# Python Lists and NumPy Arrays

## Python Lists and NumPy Arrays

NumPy is a Python package used for numerical calculations, working with arrays of homogeneous values, and scientific computing. This section introduces NumPy arrays then explains the difference between Python lists and NumPy arrays.

### Python Lists

NumPy is used to construct homogeneous arrays and perform mathematical operations on arrays. A NumPy array is different from a Python list. The data types stored in a Python list can all be different.

```
python_list = [ 1, -0.038, 'gear', True]
```

The Python list above contains four different data types: `1`

is an integer, `-0.038`

is a float, `'gear'`

is a string, and `'True'`

is a boolean.

The code below prints the data type of each value store in `python_list`

.

```
python_list = [1, -0.038, 'gear', True]
for item in python_list:
print(type(item))
```

### NumPy Arrays

The values stored in a NumPy array must all share the same data type. Consider the NumPy array below:

```
np.array([1.0, 3.1, 5e-04, 0.007])
```

All four values stored in the NumPy array above share the same data type: `1.0`

, `3.1`

, `5e-04`

, and `0.007`

are all floats.

The code below prints the data type of each value stored in the NumPy array above.

```
import numpy as np
```for value in np.array([1.0, 3.1, 5e-04, 0.007]):
print(type(value))

In the next code section, all four items are converted to type `'<U32'`

, which is a string data type in NumPy (the `U`

refers Unicode strings; all strings in Python are Unicode by default).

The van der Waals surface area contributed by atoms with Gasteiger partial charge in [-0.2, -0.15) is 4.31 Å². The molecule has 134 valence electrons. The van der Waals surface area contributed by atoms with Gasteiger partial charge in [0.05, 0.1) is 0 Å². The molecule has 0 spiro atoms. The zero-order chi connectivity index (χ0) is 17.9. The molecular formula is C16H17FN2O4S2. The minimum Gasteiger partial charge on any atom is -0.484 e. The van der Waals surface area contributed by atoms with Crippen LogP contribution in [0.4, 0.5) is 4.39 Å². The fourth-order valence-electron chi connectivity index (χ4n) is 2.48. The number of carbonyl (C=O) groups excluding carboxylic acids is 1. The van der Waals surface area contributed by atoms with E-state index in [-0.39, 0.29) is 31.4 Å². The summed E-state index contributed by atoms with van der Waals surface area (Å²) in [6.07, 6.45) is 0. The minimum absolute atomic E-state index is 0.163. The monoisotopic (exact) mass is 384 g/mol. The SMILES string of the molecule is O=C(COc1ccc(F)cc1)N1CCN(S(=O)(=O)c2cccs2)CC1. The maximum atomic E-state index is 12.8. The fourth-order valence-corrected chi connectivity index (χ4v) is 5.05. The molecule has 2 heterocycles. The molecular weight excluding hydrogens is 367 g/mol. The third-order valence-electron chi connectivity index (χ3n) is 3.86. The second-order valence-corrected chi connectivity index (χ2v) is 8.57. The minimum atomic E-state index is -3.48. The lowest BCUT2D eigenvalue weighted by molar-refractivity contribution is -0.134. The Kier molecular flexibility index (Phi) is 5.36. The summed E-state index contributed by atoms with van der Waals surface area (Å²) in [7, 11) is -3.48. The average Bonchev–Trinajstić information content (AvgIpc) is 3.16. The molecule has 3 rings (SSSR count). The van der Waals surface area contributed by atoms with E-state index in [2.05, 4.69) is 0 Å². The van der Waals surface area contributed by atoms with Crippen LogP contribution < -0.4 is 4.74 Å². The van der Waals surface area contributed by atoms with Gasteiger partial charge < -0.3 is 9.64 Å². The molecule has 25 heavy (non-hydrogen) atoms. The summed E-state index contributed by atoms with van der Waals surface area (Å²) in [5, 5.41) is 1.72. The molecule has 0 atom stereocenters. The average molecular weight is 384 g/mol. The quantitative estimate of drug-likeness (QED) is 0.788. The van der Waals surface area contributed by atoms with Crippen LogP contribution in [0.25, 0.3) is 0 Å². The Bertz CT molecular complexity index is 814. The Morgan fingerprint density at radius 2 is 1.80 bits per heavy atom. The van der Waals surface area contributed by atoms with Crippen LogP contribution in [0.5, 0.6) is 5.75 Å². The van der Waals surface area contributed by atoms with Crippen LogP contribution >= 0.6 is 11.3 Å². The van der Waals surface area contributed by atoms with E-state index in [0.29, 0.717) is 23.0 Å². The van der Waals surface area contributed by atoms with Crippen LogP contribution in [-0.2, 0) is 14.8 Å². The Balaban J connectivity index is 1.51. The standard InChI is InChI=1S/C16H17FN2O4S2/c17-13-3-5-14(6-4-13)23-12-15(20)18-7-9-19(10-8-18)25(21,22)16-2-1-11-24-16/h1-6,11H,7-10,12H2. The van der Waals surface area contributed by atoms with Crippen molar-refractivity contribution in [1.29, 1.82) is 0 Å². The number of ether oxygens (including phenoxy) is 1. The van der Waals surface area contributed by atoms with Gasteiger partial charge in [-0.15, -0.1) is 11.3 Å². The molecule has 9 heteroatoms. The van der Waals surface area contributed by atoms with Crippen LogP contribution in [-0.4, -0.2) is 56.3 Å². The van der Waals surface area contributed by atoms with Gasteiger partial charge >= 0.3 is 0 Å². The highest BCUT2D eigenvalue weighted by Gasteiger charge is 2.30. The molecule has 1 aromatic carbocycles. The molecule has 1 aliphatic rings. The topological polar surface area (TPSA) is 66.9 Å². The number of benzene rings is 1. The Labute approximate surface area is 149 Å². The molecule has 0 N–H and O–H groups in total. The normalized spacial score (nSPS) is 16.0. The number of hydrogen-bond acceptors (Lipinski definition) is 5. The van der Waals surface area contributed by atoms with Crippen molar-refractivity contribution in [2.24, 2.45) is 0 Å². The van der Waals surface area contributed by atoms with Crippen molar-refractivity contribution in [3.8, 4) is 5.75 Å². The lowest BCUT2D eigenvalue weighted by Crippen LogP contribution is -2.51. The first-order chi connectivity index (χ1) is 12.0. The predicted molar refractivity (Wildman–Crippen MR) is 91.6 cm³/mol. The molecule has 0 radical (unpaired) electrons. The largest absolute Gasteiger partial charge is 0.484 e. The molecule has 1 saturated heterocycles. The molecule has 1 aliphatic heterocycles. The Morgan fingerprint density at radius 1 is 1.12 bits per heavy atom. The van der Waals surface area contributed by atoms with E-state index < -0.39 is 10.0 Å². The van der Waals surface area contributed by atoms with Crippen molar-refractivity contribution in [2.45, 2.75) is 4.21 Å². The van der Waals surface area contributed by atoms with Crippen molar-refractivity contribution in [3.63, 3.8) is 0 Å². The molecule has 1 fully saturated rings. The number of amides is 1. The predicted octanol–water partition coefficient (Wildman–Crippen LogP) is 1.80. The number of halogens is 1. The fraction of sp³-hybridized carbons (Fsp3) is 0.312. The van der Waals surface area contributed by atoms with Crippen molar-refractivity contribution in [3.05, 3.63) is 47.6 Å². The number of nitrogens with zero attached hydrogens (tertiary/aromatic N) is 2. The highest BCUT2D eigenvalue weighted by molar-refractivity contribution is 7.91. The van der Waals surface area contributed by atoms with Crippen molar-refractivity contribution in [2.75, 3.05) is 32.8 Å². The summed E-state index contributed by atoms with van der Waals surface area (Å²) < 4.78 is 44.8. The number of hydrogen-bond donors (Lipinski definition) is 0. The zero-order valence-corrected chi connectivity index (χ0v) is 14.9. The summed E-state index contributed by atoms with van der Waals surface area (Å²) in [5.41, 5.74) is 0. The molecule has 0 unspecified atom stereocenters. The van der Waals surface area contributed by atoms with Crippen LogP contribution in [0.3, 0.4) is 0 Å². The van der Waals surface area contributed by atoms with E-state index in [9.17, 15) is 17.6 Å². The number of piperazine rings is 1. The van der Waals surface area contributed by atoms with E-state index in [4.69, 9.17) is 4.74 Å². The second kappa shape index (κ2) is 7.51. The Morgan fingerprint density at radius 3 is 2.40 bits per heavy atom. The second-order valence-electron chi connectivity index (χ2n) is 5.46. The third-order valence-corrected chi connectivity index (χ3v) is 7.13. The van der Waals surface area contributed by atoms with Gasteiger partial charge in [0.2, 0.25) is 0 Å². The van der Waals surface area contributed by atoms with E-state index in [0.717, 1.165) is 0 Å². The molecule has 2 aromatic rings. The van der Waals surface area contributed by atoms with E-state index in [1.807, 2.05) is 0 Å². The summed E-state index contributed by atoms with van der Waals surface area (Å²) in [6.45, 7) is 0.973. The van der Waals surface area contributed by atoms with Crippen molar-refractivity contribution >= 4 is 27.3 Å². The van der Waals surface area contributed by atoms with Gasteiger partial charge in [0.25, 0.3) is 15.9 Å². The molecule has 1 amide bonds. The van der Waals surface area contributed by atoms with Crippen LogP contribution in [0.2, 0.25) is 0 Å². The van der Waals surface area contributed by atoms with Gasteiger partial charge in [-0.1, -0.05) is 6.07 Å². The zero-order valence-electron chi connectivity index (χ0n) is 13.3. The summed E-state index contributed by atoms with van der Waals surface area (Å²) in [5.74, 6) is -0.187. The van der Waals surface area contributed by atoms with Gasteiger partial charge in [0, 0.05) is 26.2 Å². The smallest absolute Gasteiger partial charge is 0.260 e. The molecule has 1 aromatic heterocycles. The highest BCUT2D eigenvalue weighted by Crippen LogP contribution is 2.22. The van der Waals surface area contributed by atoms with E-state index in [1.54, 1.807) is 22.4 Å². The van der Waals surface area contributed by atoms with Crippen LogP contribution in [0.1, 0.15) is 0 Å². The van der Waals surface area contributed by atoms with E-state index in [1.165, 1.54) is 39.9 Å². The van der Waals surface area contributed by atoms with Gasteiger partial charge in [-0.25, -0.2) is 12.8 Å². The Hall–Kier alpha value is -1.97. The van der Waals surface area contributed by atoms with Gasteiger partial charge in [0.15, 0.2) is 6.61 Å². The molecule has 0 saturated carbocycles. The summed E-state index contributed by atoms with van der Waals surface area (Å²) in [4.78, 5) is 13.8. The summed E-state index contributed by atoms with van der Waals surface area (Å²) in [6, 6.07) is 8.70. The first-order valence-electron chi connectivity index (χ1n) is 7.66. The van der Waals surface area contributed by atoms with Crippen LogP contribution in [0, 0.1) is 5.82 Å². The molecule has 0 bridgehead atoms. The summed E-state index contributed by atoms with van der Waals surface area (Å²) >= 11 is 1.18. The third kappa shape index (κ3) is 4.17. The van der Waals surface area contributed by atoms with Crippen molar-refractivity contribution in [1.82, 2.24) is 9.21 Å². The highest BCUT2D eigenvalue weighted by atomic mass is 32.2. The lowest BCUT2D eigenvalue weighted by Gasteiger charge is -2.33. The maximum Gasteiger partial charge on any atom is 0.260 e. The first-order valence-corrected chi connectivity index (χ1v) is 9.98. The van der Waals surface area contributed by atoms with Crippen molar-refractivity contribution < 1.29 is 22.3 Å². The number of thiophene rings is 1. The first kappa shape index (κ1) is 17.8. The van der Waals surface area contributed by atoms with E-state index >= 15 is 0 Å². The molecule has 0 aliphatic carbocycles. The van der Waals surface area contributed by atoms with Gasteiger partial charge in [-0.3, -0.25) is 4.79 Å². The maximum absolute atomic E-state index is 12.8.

```
np.array([1, -0.038, 'gear', True])
```

The code below demonstrates list repetition using the multiplication operator, `*`

.

```
lst = [1, 2, 3, 4]
lst*2
```

`2`

, a loop can be used:
```
lst = [1, 2, 3, 4]
for i, item in enumerate(lst):
lst[i] = lst[i]*2
lst
```

*computationally expensive*. An operation that is computationally expensive is an operation that takes a lot of processing time or storage resources like RAM and CPU bandwidth.

Another way to complete the same operation in the loop above is to use a NumPy array.

### Array Multiplication

An entire NumPy array can be multiplied by a scalar in one step. The scalar multiplication operation below produces an array with each element multiplied by the scalar `2`

.

```
nparray = np.array([1,2,3,4])
2*nparray
```

### Timing Arrays

Jupyter notebooks have a nice built-in method to time how long a line of code takes to execute. In a Jupyter notebook, when a line starts with `%timeit`

followed by code, the kernel runs the line of code multiple times and outputs an average of the time spent to execute the line of code.

We can use `%timit`

to compare a mathematical operation on a Python list using a for loop to the same mathematical operation on a NumPy array.

```
lst = list(range(10000))
%timeit for i, item in enumerate(lst): lst[i] = lst[i]*2
```

```
nparray = np.arange(0,10000,1)
%timeit 2*nparray
```

For larger lists of numbers, the speed increase using NumPy is considerable.